As you’re here in Madrid, learning Spanish, you’ll probably want to learn more about comida madrileña (Madrid food)

One of the platos típicos (typical dishes) from the city and region is the cocido madrileño which is a type of carne (meat), verduras (vegetables) and garbanzo (chickpea) stew cooked in a tasty caldo (broth). Let’s take a look at where this tasty meal comes from and how it’s prepared.

The origins of cocido madrileño date back to la edad media (the Middle Ages), when it was considered a poor man’s meal. Back then, the stew was made with whatever cheap and readily available ingredients could be found, such as chickpeas, vegetables, and offal meats. The actual origin of the plato (dish) is unclear. There are several theories about it having evolved from the Sephardi Jewish dish of adafina (a lamb-based stew with similar ingredients), whereas other ideas include an evolution of la olla podrida (the rotten pot) which is another cocido (stew) from the Castilla region to which Madrid historically belongs. Regardless, over time, the dish evolved and became a popular meal among the working class in Madrid. 

Today, cocido madrileño is still a beloved dish in Madrid and can be found in many restaurants (restaurants) throughout the city and region. Many places serve cocido madrileño as a menú (set menu) often on fines de semana (weekends) when it is more traditional to eat this filling dish. Here at Hablamos, many of us have it with our families and friends at the weekend at home too and it’s a great way to spend some quality time together preparing and cooking all the delicious ingredients!

¿Cómo se hace el cocido madrileño? – How do you make cocido madrileño?

In order to make this dish, the first step is to remojar (soak) the chickpeas overnight. The next day, you must escurrir (drain) and cocer (cook) them in a large pot with agua (water) and a variety of carnes (meats), such as ternera (beef), pancetta (pork belly), cerdo (pork), morcilla (blood sausage), chorizo (a type of pork sausage) and sometimes pollo (chicken). Lots of verduras (vegetables) are also added like zanahorias (carrots), cebolla (onion), repollo (cabbage) and patatas (potatos). It’s common to add seasoning like pimentón (paprika), hoja de laurel (bay leaves) and obviously sal (salt) for extra flavour.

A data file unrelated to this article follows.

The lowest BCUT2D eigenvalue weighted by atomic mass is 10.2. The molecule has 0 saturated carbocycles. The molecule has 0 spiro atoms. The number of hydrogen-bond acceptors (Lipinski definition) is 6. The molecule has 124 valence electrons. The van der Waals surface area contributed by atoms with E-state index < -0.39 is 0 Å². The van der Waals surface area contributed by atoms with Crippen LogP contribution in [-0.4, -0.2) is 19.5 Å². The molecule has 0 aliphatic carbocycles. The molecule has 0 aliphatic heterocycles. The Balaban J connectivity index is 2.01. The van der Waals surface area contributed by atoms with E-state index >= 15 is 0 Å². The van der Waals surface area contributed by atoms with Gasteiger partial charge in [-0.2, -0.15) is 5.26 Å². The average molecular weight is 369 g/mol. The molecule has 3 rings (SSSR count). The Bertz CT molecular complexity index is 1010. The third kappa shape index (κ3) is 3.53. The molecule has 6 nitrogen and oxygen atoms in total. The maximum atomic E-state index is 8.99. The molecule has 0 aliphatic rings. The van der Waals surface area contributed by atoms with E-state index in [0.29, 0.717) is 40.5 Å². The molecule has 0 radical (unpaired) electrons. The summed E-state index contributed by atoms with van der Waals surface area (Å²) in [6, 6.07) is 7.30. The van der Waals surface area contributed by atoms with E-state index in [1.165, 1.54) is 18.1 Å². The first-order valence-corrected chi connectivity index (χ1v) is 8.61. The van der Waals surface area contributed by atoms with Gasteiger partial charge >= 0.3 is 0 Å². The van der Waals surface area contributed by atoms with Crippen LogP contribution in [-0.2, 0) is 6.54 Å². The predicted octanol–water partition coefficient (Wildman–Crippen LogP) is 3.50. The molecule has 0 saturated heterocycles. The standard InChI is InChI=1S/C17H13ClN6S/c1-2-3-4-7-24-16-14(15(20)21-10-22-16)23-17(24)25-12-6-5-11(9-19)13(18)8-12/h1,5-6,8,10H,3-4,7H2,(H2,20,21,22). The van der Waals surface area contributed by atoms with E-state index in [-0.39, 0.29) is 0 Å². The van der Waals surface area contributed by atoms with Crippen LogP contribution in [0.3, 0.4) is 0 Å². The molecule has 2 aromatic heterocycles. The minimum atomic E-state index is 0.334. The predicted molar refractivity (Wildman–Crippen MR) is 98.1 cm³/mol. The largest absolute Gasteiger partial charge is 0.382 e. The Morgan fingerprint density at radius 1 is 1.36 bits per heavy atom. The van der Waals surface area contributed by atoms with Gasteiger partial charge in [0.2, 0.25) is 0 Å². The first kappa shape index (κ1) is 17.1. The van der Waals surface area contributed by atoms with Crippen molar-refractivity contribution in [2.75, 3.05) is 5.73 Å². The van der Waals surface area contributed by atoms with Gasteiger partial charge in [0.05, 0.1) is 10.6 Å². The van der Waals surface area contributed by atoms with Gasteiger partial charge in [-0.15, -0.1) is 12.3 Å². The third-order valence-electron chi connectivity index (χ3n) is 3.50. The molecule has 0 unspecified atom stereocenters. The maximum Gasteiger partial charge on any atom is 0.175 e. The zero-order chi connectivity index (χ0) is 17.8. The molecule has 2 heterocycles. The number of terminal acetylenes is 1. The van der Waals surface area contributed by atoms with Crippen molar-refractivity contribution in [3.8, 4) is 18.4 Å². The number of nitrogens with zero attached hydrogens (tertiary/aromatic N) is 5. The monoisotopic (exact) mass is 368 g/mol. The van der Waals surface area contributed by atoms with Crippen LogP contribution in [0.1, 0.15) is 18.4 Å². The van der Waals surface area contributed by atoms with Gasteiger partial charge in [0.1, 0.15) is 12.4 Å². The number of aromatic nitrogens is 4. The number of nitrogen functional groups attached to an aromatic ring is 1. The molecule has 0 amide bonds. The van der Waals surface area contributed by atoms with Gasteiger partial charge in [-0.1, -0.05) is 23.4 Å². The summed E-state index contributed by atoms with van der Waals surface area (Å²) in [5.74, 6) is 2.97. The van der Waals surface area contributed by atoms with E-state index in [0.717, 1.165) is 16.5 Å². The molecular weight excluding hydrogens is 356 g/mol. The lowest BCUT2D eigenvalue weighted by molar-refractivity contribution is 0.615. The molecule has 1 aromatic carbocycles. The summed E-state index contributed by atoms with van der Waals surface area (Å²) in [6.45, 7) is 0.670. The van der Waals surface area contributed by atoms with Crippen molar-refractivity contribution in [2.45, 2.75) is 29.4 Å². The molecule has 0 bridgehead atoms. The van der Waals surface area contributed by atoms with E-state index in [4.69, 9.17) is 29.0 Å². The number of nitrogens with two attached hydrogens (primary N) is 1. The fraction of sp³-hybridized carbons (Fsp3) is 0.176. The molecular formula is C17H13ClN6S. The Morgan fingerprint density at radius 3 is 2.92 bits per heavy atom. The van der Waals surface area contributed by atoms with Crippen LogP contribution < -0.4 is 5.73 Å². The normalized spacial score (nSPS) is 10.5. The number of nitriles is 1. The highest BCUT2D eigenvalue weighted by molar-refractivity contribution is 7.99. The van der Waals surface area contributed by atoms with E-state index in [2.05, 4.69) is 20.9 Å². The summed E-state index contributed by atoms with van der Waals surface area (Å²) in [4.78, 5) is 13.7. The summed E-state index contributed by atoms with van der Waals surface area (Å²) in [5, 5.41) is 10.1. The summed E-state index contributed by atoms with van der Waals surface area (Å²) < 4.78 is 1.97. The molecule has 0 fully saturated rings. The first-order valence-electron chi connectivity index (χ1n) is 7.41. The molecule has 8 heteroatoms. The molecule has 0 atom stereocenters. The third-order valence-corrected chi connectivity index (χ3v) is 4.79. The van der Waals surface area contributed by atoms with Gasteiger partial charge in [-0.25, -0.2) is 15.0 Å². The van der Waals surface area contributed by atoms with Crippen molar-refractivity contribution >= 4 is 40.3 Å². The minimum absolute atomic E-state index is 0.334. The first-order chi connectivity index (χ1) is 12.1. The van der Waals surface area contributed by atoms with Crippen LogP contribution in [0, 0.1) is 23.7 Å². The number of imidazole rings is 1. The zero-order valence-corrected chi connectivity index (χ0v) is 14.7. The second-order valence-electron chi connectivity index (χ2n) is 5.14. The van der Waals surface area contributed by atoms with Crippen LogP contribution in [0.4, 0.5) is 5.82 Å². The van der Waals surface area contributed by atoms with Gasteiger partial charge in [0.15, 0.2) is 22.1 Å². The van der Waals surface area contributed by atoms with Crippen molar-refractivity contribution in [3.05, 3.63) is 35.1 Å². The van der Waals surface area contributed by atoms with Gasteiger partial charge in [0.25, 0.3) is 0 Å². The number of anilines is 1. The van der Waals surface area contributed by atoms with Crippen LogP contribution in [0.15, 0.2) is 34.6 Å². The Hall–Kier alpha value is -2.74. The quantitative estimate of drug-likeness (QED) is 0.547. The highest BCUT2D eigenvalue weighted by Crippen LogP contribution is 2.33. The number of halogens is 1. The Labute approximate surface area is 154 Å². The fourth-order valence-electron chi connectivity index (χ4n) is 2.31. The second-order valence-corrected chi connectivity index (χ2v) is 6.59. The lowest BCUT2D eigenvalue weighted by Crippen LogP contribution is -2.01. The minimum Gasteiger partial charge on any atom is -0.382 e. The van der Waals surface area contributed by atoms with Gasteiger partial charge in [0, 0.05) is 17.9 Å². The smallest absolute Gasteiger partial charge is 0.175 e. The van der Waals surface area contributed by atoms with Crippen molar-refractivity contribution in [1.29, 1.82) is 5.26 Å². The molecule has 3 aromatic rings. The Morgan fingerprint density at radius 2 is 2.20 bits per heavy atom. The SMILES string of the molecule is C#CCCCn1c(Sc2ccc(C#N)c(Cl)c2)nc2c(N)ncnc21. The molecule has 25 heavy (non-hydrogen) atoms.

With all those ingredients sitting in a large olla (pot), the whole cocido is left to cocerse a fuego lento (simmer) for several hours until all the meats and vegetables are tender and the sabores (flavours) have all mixed together nicely. Now, it’s time to servir (serve) and enjoy!

¿Cómo se sirve? – How is it served?

Once you’re ready to serve, you need to poner la mesa (set the table) and get ready to use a lot of platos (plates) and cuencos (bowls) as a proper cocido madrileño is served in three sittings! Each of these is called un vuelco (a tipping out) as different parts of the cocido are removed from the olla (pot) and served separately.

The first vuelco (serving) consists of the caldo (broth) and often fideos (noodles) are served in a bowl and drunk/eaten like un primer plato (a starter). Clearly, you need to colar (strain) the broth first so that only the liquid remains and no trozos (bits) of vegetables or meat come out too!

Next, for the segundo vuelco (second serving) diners are given the verduras y garbanzos (vegetables and chickpeas). To make this part even tastier, it’s fairly common to sofreír (lightly fry) the vegetables before serving them and to add some sort of salsa de tomate (tomato sauce).

Finally, for the tercer vuelco (third serving) you get to eat all of those delicious, tender trozos de carne (pieces of meat) that were cooking away in the caldo (broth) earlier. After all this, you’re probably extremely lleno (full) and will be in need of a siesta (nap) afterwards!

Cocido madrileño is a delicious and satisfying meal that is perfect for a cold winter day. Its rich and flavourful broth, combined with the tender meats and vegetables, make it a satisfying dish that is sure to warm you up from the inside out. So, while you’re studying Spanish on one of our face-to-face or online courses at Hablamos, you’ve got to find the time to spend an afternoon eating a full cocido and enjoying one of the most traditional dishes this city has to offer!

Hablamos - full-on Spanish!